When removing the product, we set the speed to more than 20,000 per minute. Too low a speed will result in heating the handle or stopping the bit during work.
We start removing the products from the centre of the nail, working with the middle of our eraser. One way movement only - from top to bottom, from the cuticles to the free edge. We drive the bit from top to bottom, pull out and return to the cuticles. We must not lead the bit from the bottom up.
The pressure is gentle and equal. Pressing too hard against the surface can damage the nail or bend the bit.
Moving to the left side of the nail, we work with the tip of the bit. And in the same way - moving to the right side of the nail, we work with the end of the bit. We only remove the product until we get rid of the old colour layer. If there are any air pockets, remove these as well. We never remove all the product off the nail, because what remains on it acts as a protective armour for the natural nail plate.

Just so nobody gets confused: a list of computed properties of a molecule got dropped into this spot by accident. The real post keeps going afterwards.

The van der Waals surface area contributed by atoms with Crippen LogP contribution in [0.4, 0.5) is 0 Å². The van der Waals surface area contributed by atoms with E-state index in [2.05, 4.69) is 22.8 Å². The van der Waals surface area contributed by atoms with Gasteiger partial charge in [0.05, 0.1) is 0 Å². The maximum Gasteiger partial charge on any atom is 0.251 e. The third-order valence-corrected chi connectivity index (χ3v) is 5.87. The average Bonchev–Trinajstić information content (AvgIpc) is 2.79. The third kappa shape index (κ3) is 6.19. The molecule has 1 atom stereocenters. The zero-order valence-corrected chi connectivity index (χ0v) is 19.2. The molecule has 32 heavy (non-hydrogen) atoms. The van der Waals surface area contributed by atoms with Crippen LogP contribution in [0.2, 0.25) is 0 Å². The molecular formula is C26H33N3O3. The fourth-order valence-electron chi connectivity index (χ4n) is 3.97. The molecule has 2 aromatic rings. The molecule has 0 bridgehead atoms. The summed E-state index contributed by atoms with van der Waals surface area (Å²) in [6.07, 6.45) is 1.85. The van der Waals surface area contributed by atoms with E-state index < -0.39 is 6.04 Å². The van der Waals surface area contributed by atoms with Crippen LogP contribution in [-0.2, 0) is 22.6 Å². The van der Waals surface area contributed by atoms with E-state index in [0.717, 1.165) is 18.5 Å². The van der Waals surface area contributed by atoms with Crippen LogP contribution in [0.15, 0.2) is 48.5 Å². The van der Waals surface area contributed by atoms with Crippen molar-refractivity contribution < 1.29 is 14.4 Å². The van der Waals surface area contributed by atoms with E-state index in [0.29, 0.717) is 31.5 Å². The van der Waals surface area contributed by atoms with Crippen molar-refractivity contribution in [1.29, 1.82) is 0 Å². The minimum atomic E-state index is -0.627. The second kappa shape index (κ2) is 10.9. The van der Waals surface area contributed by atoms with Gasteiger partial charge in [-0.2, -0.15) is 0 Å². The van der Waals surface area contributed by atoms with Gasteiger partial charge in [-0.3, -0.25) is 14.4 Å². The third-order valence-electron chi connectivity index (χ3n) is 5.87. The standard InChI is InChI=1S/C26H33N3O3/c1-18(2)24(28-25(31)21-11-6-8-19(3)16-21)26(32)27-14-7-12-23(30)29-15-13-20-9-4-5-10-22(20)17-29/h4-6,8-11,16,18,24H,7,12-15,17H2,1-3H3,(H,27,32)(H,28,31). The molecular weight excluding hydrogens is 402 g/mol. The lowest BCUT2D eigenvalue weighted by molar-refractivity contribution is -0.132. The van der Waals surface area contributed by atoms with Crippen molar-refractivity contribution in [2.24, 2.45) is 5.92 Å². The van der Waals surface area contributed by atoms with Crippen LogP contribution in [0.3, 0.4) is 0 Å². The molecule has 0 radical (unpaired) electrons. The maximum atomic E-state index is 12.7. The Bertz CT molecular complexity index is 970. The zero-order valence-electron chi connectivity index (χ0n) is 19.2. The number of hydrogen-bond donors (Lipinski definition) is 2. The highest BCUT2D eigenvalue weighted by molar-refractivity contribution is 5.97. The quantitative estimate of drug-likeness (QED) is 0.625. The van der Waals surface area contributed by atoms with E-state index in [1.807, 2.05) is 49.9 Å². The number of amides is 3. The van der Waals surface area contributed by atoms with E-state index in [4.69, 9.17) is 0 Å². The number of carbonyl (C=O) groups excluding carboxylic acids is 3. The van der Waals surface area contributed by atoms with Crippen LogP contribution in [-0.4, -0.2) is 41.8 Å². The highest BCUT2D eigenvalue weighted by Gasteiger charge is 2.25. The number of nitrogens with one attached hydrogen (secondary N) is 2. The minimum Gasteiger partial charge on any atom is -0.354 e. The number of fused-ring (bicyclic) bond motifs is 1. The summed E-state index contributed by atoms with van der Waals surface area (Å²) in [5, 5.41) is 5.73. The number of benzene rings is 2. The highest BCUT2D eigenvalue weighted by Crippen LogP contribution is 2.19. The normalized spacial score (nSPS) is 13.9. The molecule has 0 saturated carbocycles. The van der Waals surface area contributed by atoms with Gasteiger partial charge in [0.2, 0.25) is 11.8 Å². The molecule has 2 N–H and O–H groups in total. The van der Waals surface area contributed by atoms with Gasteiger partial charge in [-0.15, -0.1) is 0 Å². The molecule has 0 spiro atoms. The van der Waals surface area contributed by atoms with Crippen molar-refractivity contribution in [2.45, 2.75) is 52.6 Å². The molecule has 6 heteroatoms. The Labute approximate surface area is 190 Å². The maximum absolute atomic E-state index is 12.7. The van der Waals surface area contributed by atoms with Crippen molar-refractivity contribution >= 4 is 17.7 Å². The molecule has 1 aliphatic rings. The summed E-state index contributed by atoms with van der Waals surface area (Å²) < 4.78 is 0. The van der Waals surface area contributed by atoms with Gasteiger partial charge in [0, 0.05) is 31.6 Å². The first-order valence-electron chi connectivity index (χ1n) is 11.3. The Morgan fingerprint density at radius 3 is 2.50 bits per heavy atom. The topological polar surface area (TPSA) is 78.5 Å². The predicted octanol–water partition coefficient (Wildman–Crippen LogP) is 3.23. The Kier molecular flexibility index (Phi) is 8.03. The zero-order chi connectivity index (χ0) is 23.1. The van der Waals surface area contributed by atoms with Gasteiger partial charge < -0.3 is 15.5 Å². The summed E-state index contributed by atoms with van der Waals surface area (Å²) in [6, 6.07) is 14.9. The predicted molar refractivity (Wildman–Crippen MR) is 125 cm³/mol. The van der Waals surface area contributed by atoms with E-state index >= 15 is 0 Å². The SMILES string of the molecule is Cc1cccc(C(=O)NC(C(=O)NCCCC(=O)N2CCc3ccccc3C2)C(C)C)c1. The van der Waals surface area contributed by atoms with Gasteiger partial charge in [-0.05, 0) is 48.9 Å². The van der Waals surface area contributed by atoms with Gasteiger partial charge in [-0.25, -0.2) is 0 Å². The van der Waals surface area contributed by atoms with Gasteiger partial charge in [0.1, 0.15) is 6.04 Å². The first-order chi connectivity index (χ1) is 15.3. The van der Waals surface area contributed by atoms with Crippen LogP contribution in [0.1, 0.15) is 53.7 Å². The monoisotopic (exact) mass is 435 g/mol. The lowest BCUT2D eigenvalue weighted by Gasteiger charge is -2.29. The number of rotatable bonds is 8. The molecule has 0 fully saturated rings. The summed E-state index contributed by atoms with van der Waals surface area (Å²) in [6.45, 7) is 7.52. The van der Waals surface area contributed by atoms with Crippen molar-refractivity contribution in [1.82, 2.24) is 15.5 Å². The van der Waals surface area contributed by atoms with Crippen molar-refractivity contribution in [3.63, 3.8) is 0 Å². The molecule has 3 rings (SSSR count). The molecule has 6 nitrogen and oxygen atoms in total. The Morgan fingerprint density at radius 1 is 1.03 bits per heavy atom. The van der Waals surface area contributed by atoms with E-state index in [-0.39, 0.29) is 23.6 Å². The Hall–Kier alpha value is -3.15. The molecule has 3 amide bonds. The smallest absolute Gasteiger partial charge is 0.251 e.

- What we didn't remove with a milling machine, we remove with a file. When working with a natural plate, 100 grit is too sharp and can tear the natural nail, that's why we only use a more delicate 180 grit side of the file.
- We shape the edges and shorten the nails if necessary. Nail shortening depends on two criteria: customer's preferences and the construction of a natural nail. For example, if the nails grow downwards, then we gently shorten them, build them up with a slightly thicker amount of product at the free edge and file off from below.
Interesting fact! The nails on the index finger almost always grow more downwards than the others. If this tendency is strong, sometimes it's faster to remove the whole products and extend it again than to correct its shape during infill.
- The next step is smoothing and matting the surface with 100/180 or 180/220 buffers. The choice on when to use 100/180 and when to 180/220 depends on the condition of the customer's natural plate. During work, we observe what's happening - whether there are air pockets or not - and we choose the 'recipe' for the perfect styling.